2017 Financial Times EMBA ranking

October 16, 2017

Asia again in the lead

In 2017, business schools from Asia again impressively dominate the Financial Times (FT) Executive MBA (EMBA) ranking, which is the most important MBA ranking of the year: 6 of the top 10 programs are offered or co-offered by Asian business schools. What is more, in recent years MBA alumni in Asia have seen far bigger increases in their earnings than their counterparts elsewhere. The ranking's strong focus on compensation and the relatively low salary levels in Europe and the CEE region make it more and more difficult for business schools from this part of the world to compete successfully with their Asian rivals for top positions.


Coming 58th among the world's top 100 programs, the WU Executive Academy's Global Executive MBA has, for the 10th year running, achieved a respectable result.

Besides the three most important accreditations, AACSB, AMBA and EQUIS, the prestigious FT EMBA ranking is one of the key factors influencing prospective students in their MBA choices. Qualifying for the ranking is a success in itself for many business schools, given that only an infinitesimal percentage of all the MBA programs around the world meet the FT's strict criteria for participation.

In 2017, Kellogg/Hong Kong UST Business School from China has once again come 1st, ahead of an EMBA newcomer, EMBA-Global Asia, which is offered by Columbia/HKU and LBS. The dual-degree EMBA program of Tsinghua University/Insead ranks 3rd, down one place on last year.

Prof. Barbara Stöttinger

  • Dean of the WU Executive Academy

This year's FT EMBA ranking highlights the fact that Asia is a dominant force. A trend that has crystalized over the past three years is that MBA graduates in Asia see their earnings increase much more rapidly than their counterparts elsewhere. This is somewhat unpleasant for us, given that in 2017 our alumni reported average earnings of USD 171,000, which is significantly more than in previous years.  Hence, you may initially think that coming 58th is not great. However, it is important to keep a sense of proportion. Being among the world's top 60 MBA programs is no mean achievement.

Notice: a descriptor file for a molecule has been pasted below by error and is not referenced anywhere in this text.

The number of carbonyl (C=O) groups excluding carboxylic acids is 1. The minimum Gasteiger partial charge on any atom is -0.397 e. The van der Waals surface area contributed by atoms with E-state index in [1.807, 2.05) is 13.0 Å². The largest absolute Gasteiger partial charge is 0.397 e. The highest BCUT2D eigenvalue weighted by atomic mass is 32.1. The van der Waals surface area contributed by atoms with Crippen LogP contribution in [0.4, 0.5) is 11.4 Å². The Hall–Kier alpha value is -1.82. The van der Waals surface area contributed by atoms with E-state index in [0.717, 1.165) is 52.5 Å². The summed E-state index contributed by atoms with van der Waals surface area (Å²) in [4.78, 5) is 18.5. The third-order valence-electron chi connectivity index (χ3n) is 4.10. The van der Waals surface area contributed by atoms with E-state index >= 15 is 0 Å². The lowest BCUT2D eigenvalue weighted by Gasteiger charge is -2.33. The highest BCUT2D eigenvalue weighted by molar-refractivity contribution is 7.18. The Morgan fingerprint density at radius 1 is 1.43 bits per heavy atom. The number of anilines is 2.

Particular challenge for business schools from Europe and the CEE region

The FT ranking is the result of a complex evaluation method based on some 20 criteria that are weighted differently. It is this approach that makes it increasingly difficult for business schools from Europe and the CEE region to keep up with their Asian rivals: The categories “Annual Salary Today” and “Salary Increase 3 Years After Graduation” together account for 40% of a program's overall position in the ranking.

“It makes good sense to put such great emphasis on these two categories. But when you take a closer look, you will realize that this puts business schools from countries where salary levels are significantly lower than in Asia, for example, at a considerable disadvantage that they can hardly overcome, even if they achieve excellent results in the other categories. Therefore, potential MBA students get a somewhat distorted picture insofar as a program's position in the ranking does not necessarily reflect its quality,” continues Prof. Stöttinger.

Outstanding results in important categories nonetheless

Apart from the fact that its alumni have reported their highest annual earnings in 2017, the Global Executive MBA has achieved great results in several categories of the ranking that are of particular relevance to students. It is the world's number 11 in terms of “Average Work Experience” (#3 in the EU, #1 in Germany, Austria and Switzerland) and ranks 17th for "International Course Experience", outdoing absolute top performers, such as the University of Oxford: Saïd, MIT Sloan and the University of Chicago: Booth. Three ten-day residencies to Latin America, Asia (India and China) and the USA, respectively, form the backbone of the program's exceptional international orientation.

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